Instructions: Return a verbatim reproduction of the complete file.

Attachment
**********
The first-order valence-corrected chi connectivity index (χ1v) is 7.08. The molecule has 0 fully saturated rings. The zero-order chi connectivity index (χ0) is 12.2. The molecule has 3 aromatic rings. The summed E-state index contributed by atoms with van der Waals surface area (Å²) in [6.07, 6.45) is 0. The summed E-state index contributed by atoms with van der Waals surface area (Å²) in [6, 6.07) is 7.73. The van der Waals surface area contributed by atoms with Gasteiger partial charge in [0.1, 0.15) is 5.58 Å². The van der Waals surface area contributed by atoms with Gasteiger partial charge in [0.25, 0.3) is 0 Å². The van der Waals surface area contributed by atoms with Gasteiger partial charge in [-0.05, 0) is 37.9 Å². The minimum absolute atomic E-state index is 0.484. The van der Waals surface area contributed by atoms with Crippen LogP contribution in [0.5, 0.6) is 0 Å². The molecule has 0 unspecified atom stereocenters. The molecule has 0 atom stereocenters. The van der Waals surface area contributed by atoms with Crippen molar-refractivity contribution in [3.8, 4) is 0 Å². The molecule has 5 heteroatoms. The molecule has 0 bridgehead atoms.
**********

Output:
The first-order valence-corrected chi connectivity index (χ1v) is 7.08. The molecule has 0 fully saturated rings. The zero-order chi connectivity index (χ0) is 12.2. The molecule has 3 aromatic rings. The summed E-state index contributed by atoms with van der Waals surface area (Å²) in [6.07, 6.45) is 0. The summed E-state index contributed by atoms with van der Waals surface area (Å²) in [6, 6.07) is 7.73. The van der Waals surface area contributed by atoms with Gasteiger partial charge in [0.1, 0.15) is 5.58 Å². The van der Waals surface area contributed by atoms with Gasteiger partial charge in [0.25, 0.3) is 0 Å². The van der Waals surface area contributed by atoms with Gasteiger partial charge in [-0.05, 0) is 37.9 Å². The minimum absolute atomic E-state index is 0.484. The van der Waals surface area contributed by atoms with Crippen LogP contribution in [0.5, 0.6) is 0 Å². The molecule has 0 unspecified atom stereocenters. The molecule has 0 atom stereocenters. The van der Waals surface area contributed by atoms with Crippen molar-refractivity contribution in [3.8, 4) is 0 Å². The molecule has 5 heteroatoms. The molecule has 0 bridgehead atoms.